How to Save Money on Gas – Part 2 – Know the Cost of Your Trips

In case you missed it, you can read the first part of this series on “How to Save Money on Gas – Part 1 – Comparing Prices.”

A quick way to add to your monthly gas costs is to take several little extra trips throughout the week. They might not seem like much. And I see it happen a lot to those new to coupons and deal-finding. They’ll see a posting on a hot deal and think, “I better hurry over to CVS and grab that before it’s gone.”

While some deals are gone quickly, most of them are either still there later in the week or you can get a rain-check on the sale/promotion. I have found considerable savings by only shopping once a week. If I do need an extra item or deal, I’ll have my husband pick it up on his way home from work or I’ll wait until I’m already out and grab it then. Combining trips is a great way to save money on gas.

Sometimes when I am working on my weekly menu plan and weekly shopping trip, I’ll determine my stores I shop at by the distance I have to drive. If there’s only one hot deal at Dominick’s and it’s out of my way, I’ll skip the deal or possibly pick it up at the grocery store that I end up shopping at if the deal is fairly comparable–some stores will even price-match. Often, the amount of money I would have spent on driving to the additional store is more than the deal is truly worth.

You also need to factor in time for that trip. While time may seem endless if your day is free, you might be able to spend that extra 30 minutes or hour doing some at-home freezer cooking or other homemade cooking that can end up saving you more. You might be able to skip a trip, save money on the gas you would have spent, and instead have some great home-cooked meals ready to go for the upcoming weeks.

Before you hop in your vehicle and head out shopping, always ask yourself these questions:

1) Are the items I’m saving money on worth the trip?
2) Do I truly need the items I am making an extra trip for–or will they just add more clutter to my house?
3) Can I skip the trip and find another alternative that will save me time, gas money and possible benefit me more?
4) Is the cost of the trip in my budget for the month?

My neighbor and I have sometimes helped each other out with some deals in the past. If there’s just an item or two we may need, we may call the other to see if that person is already making a trip out that day. It balances out over time of helping each other out with things like that.

The best way to calculate a trip is to figure in the cost of gas, which requires you to know your MPG. (miles per gallon) Most newer vehicles have an “info” button that already calculates that for you. If not, you can calculate it manually. Next time you fill up your vehicle, reset your “trip” or write down the mileage you are currently at on your vehicle and fill up your tank. Then the next time you fill up your vehicle, see how many miles you’ve driven and how many gallons you’ve used (by what you need to add to your tank again.) This number will vary depending on your city/highway driving but you’ll notice an average over time. My car averages 25MPG on the low-end.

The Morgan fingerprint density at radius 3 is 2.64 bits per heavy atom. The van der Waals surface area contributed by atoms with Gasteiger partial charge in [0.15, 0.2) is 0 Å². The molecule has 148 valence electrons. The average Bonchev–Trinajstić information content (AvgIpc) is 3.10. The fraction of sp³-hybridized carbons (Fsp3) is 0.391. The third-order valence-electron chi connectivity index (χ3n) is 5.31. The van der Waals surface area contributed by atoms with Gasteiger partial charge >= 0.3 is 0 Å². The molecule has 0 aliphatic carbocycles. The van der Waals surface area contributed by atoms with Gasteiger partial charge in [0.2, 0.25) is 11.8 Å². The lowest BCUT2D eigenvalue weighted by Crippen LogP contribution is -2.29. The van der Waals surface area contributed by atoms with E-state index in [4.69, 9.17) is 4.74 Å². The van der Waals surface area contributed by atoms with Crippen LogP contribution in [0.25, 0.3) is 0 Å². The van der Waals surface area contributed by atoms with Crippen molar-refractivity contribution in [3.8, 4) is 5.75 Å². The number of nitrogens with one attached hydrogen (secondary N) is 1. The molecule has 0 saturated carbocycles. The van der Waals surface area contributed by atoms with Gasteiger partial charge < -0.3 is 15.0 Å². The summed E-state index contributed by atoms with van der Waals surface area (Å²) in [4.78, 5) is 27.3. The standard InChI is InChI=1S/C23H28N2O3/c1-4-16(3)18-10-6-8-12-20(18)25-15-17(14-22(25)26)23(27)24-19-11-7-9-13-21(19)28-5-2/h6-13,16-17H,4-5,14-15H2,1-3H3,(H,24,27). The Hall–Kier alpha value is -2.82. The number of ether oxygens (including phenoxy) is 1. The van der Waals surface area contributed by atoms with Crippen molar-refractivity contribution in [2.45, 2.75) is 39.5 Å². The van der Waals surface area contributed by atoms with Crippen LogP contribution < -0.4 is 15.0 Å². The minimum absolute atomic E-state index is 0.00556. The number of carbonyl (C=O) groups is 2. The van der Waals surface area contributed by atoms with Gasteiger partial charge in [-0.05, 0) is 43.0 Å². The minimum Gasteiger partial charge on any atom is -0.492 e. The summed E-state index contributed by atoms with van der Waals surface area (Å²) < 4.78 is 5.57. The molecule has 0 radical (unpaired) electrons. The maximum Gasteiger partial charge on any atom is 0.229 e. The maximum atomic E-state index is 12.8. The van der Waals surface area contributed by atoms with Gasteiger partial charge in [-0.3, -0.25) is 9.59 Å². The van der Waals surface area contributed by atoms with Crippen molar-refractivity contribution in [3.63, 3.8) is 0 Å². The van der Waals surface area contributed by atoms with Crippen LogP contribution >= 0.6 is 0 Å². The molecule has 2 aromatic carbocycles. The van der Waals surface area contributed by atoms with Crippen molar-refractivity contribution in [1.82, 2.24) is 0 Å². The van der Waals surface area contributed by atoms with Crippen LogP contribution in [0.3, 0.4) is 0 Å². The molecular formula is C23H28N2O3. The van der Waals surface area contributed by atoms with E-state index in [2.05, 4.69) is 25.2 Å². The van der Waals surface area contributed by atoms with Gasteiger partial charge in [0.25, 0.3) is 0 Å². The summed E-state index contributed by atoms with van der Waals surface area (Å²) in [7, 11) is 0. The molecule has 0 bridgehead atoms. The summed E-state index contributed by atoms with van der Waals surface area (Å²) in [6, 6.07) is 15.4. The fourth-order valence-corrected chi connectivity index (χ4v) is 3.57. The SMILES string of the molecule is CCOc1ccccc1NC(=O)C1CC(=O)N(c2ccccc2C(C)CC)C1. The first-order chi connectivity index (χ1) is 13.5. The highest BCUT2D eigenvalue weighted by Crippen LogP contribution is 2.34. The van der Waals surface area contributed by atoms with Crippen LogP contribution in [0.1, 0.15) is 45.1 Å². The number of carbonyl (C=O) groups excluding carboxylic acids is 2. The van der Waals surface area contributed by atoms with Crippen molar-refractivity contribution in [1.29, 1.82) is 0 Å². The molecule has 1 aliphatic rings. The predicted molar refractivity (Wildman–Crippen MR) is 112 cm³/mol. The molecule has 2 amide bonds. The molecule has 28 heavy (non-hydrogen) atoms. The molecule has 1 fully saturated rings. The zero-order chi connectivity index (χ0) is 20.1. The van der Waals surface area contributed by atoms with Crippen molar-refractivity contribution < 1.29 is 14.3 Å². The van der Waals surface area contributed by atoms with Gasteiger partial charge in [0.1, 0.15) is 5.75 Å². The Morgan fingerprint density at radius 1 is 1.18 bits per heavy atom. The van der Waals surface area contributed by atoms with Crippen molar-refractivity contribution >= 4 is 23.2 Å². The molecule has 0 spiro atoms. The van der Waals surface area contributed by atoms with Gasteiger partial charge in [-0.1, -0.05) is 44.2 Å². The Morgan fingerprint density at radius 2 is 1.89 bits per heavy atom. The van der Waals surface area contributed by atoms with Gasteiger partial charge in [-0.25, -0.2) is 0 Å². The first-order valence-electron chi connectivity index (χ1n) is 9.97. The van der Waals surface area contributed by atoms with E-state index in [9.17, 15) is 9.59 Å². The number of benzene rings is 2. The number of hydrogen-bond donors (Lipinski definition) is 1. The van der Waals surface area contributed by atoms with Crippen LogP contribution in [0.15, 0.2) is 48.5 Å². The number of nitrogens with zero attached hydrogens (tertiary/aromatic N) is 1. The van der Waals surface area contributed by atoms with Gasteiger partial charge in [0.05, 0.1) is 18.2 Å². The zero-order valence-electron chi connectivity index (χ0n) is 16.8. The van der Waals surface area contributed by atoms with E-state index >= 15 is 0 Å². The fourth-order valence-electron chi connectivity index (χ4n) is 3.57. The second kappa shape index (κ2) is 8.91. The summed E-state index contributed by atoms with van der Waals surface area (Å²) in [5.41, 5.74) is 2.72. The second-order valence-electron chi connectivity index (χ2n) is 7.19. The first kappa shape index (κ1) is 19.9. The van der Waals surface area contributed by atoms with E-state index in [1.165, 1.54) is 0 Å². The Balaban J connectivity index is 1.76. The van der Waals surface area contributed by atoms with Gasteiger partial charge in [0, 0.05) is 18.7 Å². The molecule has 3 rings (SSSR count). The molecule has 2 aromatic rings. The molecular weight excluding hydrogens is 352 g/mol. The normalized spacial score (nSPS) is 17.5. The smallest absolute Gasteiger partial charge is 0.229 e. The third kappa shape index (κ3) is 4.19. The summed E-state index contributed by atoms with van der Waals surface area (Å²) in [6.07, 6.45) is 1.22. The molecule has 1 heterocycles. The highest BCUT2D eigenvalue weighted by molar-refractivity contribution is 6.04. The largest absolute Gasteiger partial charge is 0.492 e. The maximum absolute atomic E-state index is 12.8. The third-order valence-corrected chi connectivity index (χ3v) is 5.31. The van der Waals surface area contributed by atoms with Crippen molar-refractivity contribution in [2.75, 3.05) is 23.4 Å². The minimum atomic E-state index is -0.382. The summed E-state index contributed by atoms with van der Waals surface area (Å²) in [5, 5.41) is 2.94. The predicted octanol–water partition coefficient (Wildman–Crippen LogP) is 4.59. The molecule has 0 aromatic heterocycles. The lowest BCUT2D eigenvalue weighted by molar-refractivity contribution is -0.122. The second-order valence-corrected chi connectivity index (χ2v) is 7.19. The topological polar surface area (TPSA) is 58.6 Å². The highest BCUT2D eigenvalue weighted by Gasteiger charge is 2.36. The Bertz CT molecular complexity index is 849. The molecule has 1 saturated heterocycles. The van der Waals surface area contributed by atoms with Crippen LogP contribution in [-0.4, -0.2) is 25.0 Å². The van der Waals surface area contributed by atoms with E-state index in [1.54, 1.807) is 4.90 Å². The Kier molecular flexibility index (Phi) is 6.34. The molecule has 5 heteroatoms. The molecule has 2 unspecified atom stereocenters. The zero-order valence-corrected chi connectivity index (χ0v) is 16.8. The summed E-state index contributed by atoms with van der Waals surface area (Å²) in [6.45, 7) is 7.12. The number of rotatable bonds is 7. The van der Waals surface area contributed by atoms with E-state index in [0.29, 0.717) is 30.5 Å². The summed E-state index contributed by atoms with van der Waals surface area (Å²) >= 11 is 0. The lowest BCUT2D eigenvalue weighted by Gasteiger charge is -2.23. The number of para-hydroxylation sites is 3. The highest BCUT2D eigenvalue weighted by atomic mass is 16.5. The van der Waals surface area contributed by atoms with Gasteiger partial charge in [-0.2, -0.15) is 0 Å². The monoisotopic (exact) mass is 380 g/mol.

Next, see how far your stores are from you in miles so you can figure your round-trip costs. Use your store locators to find their addresses. You could also use Mapquest’s Directions to “calculate fuel cost” for trips. Here’s a peek at the distance round-trip of some of my stores:

Local Grocery Store = 14 miles
Nearest Redbox Rental = 14 miles
CVS – 22 miles
Jewel  =28- 32 miles (depends on location)
Walgreens – 22-28 miles (depends on location)
Dominick’s – 22 miles
Target – 32 miles

With gas prices at $4.29 or higher here right now, you can see how an extra trip can add up. I have to add at least $2 to any trip, and some as high as $4.50 or more. Say I made an extra trip to Target once a week at around $4.50 a trip x 52 weeks = $234 in one year’s time. This doesn’t even figure the “wear-and-tear” and extra mileage added to my vehicle. If I do happen to make a trip there, I try to make it worth its value and grab deals at other stores within that area or turn it into my once-a-week trip. I’ve also found it’s almost cheaper to keep a Redbox Rental an extra day and pay the late fine if I’m not already going out. These are little things you can start to figure when you know the cost of each trip.

So before you run out and grab that extra deal, make sure the value of the trip is truly worth it. The same goes for any trips you make, and not just shopping trips. This might help you keep your monthly gas budget down a little.

More ways to save money on gas coming soon!